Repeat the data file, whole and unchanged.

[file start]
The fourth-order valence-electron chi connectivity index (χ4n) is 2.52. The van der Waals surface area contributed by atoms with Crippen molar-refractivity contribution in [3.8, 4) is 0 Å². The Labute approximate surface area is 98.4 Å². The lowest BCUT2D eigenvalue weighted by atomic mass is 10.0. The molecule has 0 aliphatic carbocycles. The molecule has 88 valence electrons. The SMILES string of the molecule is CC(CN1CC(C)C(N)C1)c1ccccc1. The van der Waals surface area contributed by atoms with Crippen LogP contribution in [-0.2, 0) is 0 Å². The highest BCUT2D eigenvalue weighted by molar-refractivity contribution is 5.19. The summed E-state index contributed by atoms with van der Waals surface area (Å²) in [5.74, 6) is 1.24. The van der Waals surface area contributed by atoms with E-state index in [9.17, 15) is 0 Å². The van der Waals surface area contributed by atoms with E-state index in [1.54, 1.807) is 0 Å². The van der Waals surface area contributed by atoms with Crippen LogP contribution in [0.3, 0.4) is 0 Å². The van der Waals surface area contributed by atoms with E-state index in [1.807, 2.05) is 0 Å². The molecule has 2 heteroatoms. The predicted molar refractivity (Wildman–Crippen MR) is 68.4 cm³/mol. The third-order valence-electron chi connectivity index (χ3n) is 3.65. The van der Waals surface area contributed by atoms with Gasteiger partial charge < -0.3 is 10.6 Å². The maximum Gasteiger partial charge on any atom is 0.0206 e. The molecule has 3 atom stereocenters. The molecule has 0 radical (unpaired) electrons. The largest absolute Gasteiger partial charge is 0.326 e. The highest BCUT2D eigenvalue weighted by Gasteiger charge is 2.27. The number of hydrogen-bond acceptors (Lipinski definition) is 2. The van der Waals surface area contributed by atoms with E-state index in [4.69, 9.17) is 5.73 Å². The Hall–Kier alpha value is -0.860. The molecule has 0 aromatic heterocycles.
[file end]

The fourth-order valence-electron chi connectivity index (χ4n) is 2.52. The van der Waals surface area contributed by atoms with Crippen molar-refractivity contribution in [3.8, 4) is 0 Å². The Labute approximate surface area is 98.4 Å². The lowest BCUT2D eigenvalue weighted by atomic mass is 10.0. The molecule has 0 aliphatic carbocycles. The molecule has 88 valence electrons. The SMILES string of the molecule is CC(CN1CC(C)C(N)C1)c1ccccc1. The van der Waals surface area contributed by atoms with Crippen LogP contribution in [-0.2, 0) is 0 Å². The highest BCUT2D eigenvalue weighted by molar-refractivity contribution is 5.19. The summed E-state index contributed by atoms with van der Waals surface area (Å²) in [5.74, 6) is 1.24. The van der Waals surface area contributed by atoms with E-state index in [9.17, 15) is 0 Å². The van der Waals surface area contributed by atoms with E-state index in [1.54, 1.807) is 0 Å². The van der Waals surface area contributed by atoms with Crippen LogP contribution in [0.3, 0.4) is 0 Å². The van der Waals surface area contributed by atoms with E-state index in [1.807, 2.05) is 0 Å². The molecule has 2 heteroatoms. The predicted molar refractivity (Wildman–Crippen MR) is 68.4 cm³/mol. The third-order valence-electron chi connectivity index (χ3n) is 3.65. The van der Waals surface area contributed by atoms with Gasteiger partial charge < -0.3 is 10.6 Å². The maximum Gasteiger partial charge on any atom is 0.0206 e. The molecule has 3 atom stereocenters. The molecule has 0 radical (unpaired) electrons. The largest absolute Gasteiger partial charge is 0.326 e. The highest BCUT2D eigenvalue weighted by Gasteiger charge is 2.27. The number of hydrogen-bond acceptors (Lipinski definition) is 2. The van der Waals surface area contributed by atoms with E-state index in [4.69, 9.17) is 5.73 Å². The Hall–Kier alpha value is -0.860. The molecule has 0 aromatic heterocycles.